Introduce this as a model for a brainstorming activity students could adapt to their own needs in developing paper topics. Elicit comments on common factors contributing to negative writing experiences and to positive ones. Alternate version: have students write about EITHER their best or worst writing experience.
Write student concerns on the chalkboard, Einstein. Promise to address all the listed concerns in the course of the presentation, or they can ask you about any of them they’re still confused about at the end of the planned talk.
According to Harvard Study of 1600 undergraduates Richard Light. Making the Most of College: Students Speak Their Minds (Harvard University Press, 2001).
Think of writing project as a process rather than a product… this shift already moves you toward thinking of smaller, manageable steps instead of as one big, intimidating chunk.
Type of paper: research with sources, personal reflective essay, close reading, literature review, mapping of a controversy, etc. Audience impacts amount of background information necessary, rhetorical style to employ (friendly or hostile, informed or uninformed, etc.) Formatting includes # of pages, font, type size, margins, use of section headings vs. free-flowing essay, etc. Author’s voice includes use of first person (varies from discipline to discipline and even class to class whether this is acceptable; one engineering prof will say yes while another says no, etc.) as well as less tangible aspects like creativity and extent to which author’s personality shows through writing Level of formality influenced by use of contractions, slang, humor, etc.
Try breaking topic into subsections to gauge whether it is appropriate for length of paper – not too broad, but not too narrow either. For brainstorming methods, see UWC handout on brainstorming at http://uwc.utexas.edu/handouts
Introduction does not and perhaps should not include your thesis in many cases, but in those cases you should probably include a hypothesis or a thesis question, both of which do the same structural work in that position as a thesis statement. Research questions define an area of investigation, thesis statements make a claim within an area of investigation: in the history of the printing press, for example, we might define a research question as How did printing methods change in the 15th century, and a thesis statement as Change X in printing in the 15th century led to change Y in reading habits of the time.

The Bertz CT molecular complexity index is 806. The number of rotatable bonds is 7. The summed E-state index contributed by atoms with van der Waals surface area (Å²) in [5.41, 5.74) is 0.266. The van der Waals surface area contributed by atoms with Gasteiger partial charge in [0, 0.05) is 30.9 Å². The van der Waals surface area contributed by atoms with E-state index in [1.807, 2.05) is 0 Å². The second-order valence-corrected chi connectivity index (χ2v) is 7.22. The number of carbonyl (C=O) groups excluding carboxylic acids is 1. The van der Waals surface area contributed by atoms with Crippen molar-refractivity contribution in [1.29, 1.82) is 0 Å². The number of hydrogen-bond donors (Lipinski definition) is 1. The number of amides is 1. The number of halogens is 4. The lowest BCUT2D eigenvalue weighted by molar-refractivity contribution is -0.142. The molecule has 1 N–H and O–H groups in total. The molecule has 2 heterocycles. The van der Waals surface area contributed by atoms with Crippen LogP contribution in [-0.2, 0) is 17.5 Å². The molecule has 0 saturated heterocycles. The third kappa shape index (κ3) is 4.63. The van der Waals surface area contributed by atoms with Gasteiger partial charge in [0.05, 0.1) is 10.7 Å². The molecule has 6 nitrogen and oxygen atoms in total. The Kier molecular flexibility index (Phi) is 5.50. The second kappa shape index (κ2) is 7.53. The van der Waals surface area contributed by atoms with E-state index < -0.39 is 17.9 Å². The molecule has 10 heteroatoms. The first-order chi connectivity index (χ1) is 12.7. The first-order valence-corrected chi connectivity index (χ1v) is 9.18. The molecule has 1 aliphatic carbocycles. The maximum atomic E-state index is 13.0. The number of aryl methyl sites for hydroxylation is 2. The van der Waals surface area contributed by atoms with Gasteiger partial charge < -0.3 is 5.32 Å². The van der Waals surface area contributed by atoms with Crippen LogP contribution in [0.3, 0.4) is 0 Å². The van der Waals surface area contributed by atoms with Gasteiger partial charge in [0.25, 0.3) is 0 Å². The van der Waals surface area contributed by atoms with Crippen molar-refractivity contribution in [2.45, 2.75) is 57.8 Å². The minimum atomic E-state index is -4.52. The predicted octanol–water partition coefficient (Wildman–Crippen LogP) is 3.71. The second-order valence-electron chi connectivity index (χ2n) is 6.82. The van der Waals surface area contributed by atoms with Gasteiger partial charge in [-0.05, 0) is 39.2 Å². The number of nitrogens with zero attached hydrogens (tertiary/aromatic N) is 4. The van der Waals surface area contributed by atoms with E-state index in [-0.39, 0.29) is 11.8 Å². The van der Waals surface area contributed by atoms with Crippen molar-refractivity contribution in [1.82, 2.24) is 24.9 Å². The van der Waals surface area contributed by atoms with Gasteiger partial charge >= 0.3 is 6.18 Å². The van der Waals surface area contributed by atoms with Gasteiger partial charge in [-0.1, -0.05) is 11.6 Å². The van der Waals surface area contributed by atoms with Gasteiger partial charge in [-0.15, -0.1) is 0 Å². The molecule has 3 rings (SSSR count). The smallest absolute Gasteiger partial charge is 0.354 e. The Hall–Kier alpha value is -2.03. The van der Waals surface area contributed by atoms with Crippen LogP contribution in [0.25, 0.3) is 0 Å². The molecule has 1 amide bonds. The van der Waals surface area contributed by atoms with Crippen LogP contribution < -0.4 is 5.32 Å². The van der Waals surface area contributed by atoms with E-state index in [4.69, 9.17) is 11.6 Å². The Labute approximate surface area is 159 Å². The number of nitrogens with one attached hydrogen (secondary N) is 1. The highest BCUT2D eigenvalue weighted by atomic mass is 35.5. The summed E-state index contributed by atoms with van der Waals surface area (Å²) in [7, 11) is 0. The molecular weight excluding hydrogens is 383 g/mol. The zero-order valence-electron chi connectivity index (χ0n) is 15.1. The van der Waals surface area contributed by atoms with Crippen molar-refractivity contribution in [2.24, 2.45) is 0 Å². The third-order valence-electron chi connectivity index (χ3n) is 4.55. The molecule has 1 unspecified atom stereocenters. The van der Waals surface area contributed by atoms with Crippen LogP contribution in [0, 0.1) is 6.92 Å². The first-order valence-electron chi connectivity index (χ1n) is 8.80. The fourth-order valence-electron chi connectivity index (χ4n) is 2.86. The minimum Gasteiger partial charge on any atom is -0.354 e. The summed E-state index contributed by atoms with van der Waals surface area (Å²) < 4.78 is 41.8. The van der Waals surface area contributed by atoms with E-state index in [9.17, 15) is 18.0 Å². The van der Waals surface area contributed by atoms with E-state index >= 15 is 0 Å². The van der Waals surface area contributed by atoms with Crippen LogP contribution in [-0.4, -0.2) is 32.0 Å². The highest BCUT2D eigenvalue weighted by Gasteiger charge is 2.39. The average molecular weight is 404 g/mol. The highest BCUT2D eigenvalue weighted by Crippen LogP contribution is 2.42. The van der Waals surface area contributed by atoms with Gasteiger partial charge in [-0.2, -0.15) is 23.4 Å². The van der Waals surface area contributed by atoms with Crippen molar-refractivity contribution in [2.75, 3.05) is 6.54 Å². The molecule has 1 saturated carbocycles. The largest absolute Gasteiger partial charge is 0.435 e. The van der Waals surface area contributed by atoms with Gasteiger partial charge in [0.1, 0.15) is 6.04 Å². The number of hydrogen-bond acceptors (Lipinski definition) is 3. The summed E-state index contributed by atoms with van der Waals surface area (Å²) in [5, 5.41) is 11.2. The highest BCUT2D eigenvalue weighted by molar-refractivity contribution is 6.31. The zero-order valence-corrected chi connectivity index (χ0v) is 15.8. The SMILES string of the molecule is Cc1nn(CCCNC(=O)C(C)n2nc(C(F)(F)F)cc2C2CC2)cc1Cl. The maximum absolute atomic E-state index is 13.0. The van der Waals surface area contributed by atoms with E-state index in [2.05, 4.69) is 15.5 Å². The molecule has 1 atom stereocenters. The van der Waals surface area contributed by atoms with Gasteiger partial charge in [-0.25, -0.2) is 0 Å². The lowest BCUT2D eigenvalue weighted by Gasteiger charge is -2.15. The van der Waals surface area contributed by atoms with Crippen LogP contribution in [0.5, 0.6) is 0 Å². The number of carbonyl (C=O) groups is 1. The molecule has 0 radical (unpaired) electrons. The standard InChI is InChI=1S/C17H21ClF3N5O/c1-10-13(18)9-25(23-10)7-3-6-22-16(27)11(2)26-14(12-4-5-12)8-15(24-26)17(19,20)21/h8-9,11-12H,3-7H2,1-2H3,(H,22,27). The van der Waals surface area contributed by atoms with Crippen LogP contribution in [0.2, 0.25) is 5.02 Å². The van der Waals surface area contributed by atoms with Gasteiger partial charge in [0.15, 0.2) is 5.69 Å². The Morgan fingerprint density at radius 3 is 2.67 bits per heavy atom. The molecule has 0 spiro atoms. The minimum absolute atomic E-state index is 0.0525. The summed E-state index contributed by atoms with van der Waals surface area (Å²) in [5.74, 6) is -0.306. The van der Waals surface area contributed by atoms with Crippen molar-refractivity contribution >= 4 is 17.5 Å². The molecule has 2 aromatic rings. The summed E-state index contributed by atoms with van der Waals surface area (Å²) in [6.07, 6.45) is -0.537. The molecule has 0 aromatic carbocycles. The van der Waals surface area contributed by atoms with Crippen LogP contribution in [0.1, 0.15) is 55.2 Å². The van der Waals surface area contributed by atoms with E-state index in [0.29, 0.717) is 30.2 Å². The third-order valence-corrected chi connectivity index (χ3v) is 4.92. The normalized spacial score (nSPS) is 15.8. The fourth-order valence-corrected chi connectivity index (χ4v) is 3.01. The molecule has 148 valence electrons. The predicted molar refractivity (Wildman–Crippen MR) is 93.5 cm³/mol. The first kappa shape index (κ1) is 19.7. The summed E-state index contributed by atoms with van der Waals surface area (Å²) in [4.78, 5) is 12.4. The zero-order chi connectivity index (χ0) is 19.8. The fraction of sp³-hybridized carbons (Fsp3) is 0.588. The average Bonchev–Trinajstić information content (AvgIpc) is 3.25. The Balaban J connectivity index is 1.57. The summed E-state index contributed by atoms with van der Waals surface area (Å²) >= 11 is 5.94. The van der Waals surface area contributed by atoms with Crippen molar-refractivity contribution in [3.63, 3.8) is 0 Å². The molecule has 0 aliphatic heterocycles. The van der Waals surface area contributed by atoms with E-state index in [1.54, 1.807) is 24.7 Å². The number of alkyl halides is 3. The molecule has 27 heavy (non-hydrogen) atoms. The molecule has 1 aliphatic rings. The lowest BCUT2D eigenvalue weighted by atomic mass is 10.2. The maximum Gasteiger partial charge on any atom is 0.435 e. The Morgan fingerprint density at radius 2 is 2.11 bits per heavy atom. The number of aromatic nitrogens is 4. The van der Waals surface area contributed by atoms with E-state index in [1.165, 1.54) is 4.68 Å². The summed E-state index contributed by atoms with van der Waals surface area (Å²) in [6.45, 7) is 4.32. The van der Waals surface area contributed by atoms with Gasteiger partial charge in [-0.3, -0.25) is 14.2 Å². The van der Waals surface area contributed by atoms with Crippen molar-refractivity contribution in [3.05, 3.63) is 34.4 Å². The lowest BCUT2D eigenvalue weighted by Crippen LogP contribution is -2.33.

First impressions…Consider opening with a question or a dramatically brief sentence. Is the style fresh or just so so? Does the writer seem smart? Well-informed? Spirited? Authentic? Is this an interesting, worthwhile topic?
Above all, instead, however, therefore, to sum up, yet, in fact, admittedly, again, also, besides, but, certainly, consequently, finally, first, nevertheless, rather, similarly Substantiate your thesis with logical, organized supporting paragraphs that make one point at a time Assert, then support. Assert, then support. Organize paragraphs around a single point. Begin with a clear topic sentence related to thesis stating main idea of paragraph. 3 to 6 sentences long, mostly supporting examples from your research Clean continuity, build bridges!
What have you contributed to the scholarly conversation? Try to make the reader happy he just spent his time with your paper.
For choosing a strategy: students can either formulate a thesis first and then look for backup from their sources, or they may begin by researching and then formulate a thesis. Consider the pros and cons of each approach.
Express main ideas before worrying about grammar, style, etc. First drafts are often choppy and messy.
Don’t be afraid to change your thesis or focus after writing your first draft--most writers find their true thesis in the last paragraph of their first draft.
In second and third drafts, make sure you have a strong structure and that you follow through on ideas. This is a great time to have someone read your paper who is unfamiliar with your topic. Remain prepared to make changes!